Nature magazine published its traditional list of people of the year. Compared to previous years, it has more biologists and ecologists. Not without its quantum superiority, CRISPR-editing of the genome, “revitalization” of the pig’s head and Greta Thunberg.
Every year, Nature magazine closes with a list of 10 people of the year – those who have especially proven themselves in various fields of science. Among them are scientists who make discoveries, as well as other people: politicians, lawyers, environmental activists and even patients, such as Emily Whitehead, who was on the 2017 list because she became the first person to defeat cancer with the help of gene CAR-T therapy.
In recent years, in the top ten Nature turned out to be an antihero – a man who did really a lot, but not in support of science, but to fight it. This time there was no anti-hero, and biologists and ecologists seriously pressed physicists and public figures.
The list is opened by the person who himself suffered from the anti-hero – Ricardo Galvão. This elderly Brazilian physicist from the National Institute of Space Research accidentally went down in history as a fighter for the environment and the rights of scientists. A group under his leadership published a report on the disappearance of forests in the Amazon Valley. This problem itself is not new, but in 2019, scientists recorded dramatic changes. Their report was criticized by the president of Brazil, accusing Galvan of data distortion and conspiracy with environmentalists. In response to this, Galvan openly called the president a coward, for which he lost his post.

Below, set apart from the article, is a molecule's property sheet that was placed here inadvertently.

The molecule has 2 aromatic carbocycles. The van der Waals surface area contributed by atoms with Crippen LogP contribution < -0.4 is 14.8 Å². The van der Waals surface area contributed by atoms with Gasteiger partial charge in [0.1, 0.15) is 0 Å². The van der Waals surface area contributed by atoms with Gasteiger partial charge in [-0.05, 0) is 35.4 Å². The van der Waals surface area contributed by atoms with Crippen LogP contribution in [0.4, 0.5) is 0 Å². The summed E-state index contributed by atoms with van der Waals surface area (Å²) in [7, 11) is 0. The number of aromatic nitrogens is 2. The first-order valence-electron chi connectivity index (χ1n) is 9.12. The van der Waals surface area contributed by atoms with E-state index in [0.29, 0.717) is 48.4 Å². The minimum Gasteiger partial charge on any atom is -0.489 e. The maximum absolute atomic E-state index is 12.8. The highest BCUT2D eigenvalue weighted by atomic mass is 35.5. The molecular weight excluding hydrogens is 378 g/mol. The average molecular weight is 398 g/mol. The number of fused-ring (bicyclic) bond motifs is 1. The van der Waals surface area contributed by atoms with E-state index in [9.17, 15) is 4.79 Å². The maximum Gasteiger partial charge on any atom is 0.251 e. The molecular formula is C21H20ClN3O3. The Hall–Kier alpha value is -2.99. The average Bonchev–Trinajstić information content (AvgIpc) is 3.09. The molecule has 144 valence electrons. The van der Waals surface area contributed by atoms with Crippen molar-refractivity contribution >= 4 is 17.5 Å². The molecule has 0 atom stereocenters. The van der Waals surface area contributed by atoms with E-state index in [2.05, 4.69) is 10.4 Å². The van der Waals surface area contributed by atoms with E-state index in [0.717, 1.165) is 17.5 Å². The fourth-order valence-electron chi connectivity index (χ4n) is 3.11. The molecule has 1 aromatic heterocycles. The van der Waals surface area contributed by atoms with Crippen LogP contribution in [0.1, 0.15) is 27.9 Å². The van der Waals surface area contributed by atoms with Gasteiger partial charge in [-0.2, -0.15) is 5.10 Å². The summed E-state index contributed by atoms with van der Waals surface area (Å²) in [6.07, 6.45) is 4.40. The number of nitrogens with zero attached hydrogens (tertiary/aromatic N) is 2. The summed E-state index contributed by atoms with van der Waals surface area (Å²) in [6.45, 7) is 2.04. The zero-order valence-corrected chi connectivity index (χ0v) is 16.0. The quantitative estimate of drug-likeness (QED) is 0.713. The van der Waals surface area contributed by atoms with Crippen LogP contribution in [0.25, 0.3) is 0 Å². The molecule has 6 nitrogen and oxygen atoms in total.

Another member of the environmental faction on the list is Sandra Díaz, co-chair of the Intergovernmental Panel on Biodiversity and Ecosystem Services (IPBES). In particular, she coordinated the work of researchers in 51 countries of the world, which resulted in a review report on the impact of humans on biodiversity. On one and a half thousand pages, experts spoke in detail about how it has changed so far and warned that about a million species of plants and animals may disappear from the face of the Earth in the coming decades.
The list also included two physicists. The first is Victoria Caspi, chief researcher for the search for fast radio bursts in the Canadian CHIME collaboration. Until recently, there were only two of them, but in 2019 the Caspi team discovered eight more – thereby significantly increasing the amount of information about these mysterious phenomena. The second physicist is John Martinis, head of the quantum computer lab at Google. At the end of October, his group announced that it had achieved quantum superiority, that is, it had solved a problem that was beyond the reach of modern supercomputers.